Reading for the Conflicted: 11 Existential Classics


Alexander Maksik’s new novel, You Deserve Nothing, is set in Paris and involves a dashing, charismatic teacher of romantic and existentialist authors who ends up starting a forbidden affair with one of his students. We thought he would be the perfect candidate to curate a list of 10 existential novels and one easily guessable play.

Maksik writes, “In the popular imagination, Existentialism is inextricable from left bank Paris café life – black turtlenecks, Les Deux Magots, Jean-Paul Sartre – but what I think of as the first great work of Existentialist fiction was written before Paris was even an idea. The Book of Job, the story of a man who suffers endlessly for no reason other than God’s whim. When Job has had enough and finally demands some explanation, God arrives and says, I’m paraphrasing here, Hey, did you make the world? No? Then sit down and shut up. Which is the biblical version of ‘because I’m the adult, I make the rules.’ So, in one way or another, the following novels all have their protagonists moving through similarly chaotic and unjust worlds, where there is no perfect logic, where there is no absolute morality, or reason and they are left to determine their own meaning in absurd and meaningless universes.”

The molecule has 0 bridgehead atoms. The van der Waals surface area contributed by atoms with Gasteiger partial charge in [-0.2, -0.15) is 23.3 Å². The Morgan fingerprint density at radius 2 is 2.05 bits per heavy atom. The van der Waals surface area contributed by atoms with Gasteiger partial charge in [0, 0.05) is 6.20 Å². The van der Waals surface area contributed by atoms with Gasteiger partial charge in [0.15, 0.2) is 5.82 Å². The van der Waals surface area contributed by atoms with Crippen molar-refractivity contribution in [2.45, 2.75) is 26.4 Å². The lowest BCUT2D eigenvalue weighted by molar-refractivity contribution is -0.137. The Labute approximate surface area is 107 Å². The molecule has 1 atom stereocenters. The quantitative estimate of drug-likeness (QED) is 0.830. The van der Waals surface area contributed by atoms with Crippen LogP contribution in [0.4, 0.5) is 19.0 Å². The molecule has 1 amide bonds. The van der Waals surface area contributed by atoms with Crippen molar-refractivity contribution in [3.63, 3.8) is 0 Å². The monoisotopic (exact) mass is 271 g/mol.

If you’re in New York on September 10th, head over to Bar 82 for a round of Existentialist Trivia with Maksik. As always, send us your thoughts on classic existentialist texts in the comments section below.

The Sheltering Sky by Paul Bowles (1949)

Cover by Olle Eksell